CALGARY -- The third wave of the pandemic has brought on more than 200,000 job losses in Canada and, while Alberta did see some additions to full-time work; it was not immune to the labour crisis.

According to Statistics Canada's April Labour Force Survey, there was an increase of more than 26,000 full-time positions but part-time jobs fell by approximately 38,000.

Officials say new restrictions, brought on by COVID-19's third wave, are to blame for the job losses.

"The majority of the April employment decline occurred in Ontario and B.C., in industries most affected by the recent tightening of public health restrictions," StatCan reported. "Employment declined in both full-time (-129,000; -0.8 per cent) and part-time (-78,000; -2.3 per cent) work."

Despite the changes, Alberta's unemployment rate actually dropped 0.1 points to nine per cent.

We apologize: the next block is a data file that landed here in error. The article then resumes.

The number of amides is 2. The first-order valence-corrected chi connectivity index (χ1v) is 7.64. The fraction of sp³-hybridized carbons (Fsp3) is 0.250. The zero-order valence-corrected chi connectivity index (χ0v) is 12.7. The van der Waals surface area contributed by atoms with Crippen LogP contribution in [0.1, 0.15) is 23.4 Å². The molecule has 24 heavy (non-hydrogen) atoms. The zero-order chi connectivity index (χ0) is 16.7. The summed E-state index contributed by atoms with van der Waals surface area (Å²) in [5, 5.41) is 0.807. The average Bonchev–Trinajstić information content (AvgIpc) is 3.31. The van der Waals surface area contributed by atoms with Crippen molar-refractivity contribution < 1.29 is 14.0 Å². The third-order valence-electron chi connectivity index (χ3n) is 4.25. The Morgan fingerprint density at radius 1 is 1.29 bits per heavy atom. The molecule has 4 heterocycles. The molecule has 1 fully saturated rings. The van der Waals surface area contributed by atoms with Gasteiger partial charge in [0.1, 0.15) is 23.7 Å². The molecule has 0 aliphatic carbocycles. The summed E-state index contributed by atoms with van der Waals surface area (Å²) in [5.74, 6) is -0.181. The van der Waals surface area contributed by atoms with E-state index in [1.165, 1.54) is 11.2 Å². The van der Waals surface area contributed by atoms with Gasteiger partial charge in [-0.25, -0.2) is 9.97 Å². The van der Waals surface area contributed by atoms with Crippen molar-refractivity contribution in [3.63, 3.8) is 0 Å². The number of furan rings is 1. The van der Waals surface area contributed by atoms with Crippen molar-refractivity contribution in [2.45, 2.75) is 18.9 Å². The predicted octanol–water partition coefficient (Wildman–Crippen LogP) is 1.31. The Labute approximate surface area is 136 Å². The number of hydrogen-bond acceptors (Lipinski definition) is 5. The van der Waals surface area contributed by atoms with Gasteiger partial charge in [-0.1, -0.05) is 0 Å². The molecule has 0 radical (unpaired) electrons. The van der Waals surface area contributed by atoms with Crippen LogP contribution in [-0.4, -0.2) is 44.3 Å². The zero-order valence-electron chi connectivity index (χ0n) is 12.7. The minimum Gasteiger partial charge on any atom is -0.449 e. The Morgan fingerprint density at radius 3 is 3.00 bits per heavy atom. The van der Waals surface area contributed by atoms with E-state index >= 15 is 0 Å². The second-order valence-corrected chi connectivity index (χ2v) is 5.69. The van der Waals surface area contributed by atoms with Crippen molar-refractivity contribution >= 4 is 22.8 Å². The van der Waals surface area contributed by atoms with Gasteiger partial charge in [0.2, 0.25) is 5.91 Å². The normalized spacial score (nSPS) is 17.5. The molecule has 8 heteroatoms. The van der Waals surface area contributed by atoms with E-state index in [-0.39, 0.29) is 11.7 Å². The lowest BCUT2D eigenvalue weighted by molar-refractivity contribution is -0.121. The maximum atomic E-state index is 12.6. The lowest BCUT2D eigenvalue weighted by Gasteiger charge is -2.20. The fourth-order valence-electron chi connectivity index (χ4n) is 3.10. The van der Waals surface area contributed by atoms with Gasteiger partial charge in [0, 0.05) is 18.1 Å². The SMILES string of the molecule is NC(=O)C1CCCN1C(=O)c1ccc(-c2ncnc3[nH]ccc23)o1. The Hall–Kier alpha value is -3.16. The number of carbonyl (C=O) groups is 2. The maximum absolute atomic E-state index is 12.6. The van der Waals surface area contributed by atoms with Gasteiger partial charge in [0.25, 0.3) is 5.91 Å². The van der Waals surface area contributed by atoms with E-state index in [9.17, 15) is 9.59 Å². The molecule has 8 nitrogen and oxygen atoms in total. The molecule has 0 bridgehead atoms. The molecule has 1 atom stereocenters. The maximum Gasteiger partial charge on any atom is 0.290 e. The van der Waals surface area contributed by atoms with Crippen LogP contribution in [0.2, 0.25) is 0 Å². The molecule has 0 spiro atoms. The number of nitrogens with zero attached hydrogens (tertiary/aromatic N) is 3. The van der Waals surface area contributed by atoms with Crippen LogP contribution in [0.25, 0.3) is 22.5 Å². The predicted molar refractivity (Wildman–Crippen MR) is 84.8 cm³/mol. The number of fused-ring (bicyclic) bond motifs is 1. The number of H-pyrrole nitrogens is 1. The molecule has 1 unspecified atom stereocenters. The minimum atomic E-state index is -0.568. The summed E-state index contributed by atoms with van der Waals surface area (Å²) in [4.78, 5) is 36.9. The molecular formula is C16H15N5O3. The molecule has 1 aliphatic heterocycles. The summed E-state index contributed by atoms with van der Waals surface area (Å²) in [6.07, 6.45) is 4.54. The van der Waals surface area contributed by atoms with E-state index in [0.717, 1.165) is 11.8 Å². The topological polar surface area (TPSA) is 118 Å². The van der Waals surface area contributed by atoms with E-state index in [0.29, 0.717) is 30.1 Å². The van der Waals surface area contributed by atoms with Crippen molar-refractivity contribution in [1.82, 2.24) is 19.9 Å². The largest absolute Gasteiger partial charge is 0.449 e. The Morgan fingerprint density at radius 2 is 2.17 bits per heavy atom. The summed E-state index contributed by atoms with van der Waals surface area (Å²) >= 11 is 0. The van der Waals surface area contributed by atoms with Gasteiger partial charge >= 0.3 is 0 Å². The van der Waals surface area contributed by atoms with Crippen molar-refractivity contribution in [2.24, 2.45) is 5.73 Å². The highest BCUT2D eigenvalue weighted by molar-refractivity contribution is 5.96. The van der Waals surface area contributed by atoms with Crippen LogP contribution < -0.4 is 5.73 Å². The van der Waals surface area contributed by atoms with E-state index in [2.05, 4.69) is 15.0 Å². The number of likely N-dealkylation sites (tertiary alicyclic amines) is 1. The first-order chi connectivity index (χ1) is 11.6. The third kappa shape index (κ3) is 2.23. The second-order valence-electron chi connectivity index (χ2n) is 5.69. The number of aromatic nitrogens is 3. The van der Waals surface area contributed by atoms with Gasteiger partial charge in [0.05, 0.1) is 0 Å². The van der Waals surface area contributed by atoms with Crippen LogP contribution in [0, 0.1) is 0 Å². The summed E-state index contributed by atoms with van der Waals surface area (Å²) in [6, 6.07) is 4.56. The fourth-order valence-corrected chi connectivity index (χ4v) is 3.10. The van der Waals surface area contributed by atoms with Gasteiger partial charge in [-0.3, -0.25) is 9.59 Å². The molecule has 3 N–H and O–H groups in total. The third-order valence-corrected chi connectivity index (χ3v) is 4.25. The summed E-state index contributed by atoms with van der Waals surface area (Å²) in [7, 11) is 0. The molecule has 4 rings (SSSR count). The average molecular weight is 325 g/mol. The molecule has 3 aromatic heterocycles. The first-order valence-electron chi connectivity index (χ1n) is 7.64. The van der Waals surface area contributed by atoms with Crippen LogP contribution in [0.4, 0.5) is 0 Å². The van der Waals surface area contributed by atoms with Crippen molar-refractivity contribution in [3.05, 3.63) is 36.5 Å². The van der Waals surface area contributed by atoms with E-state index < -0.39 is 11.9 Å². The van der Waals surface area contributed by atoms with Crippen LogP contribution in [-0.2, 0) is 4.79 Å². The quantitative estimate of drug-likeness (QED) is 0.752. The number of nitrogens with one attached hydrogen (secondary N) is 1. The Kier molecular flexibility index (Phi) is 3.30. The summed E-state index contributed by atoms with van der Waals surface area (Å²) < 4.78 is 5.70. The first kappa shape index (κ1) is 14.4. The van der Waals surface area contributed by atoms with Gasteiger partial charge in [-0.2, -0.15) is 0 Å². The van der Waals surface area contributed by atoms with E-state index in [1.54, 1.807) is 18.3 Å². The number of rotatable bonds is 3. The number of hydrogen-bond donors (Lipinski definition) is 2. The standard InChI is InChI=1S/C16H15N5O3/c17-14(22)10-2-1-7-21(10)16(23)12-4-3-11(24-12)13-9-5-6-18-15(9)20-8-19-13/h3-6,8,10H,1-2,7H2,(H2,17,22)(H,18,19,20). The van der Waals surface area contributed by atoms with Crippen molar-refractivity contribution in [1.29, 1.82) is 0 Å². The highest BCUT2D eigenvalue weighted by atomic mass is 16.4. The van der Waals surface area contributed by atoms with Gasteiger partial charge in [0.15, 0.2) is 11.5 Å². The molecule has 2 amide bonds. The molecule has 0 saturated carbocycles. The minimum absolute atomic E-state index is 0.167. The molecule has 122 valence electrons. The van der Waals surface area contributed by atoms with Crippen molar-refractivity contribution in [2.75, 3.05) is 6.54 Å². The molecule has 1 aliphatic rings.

When it comes to Alberta's major cities, Edmonton has the highest unemployment rate at 10.5 per cent, followed closely by Calgary (9.3 per cent). Unfortunately, Lethbridge's unemployment rate increased last month from 6.4 to 7.3 per cent.

StatCan says that city lost more than 1,000 jobs.


While the city of Calgary's unemployment did improve, the data indicates that only 200 jobs were added last month.

Calgary Economic Development says the statistics are encouraging, but there is "still a long, bumpy road ahead in our economic recovery."

"We are continuing to work with our stakeholders and business and community leaders on implementing the economic strategy, Calgary in the New Economy, to ensure a successful future," said Brad Parry, Calgary Economic Development's vice-president of marketing and communications, in a statement.

It says wholesale/retail trade sector witnessed the strongest gains in April (3,300 and 3,000 jobs added, respectively). The biggest losses were suffered in the city's accomodation and food services sectors (4,100 jobs).

Countrywide, there was a loss of 207,000 positions or 1.1 per cent, with Canada's unemployment rate increasing by 0.6 percentage points to 8.1 per cent.

The agency also says the majority of the country's job losses were felt in Ontario and B.C.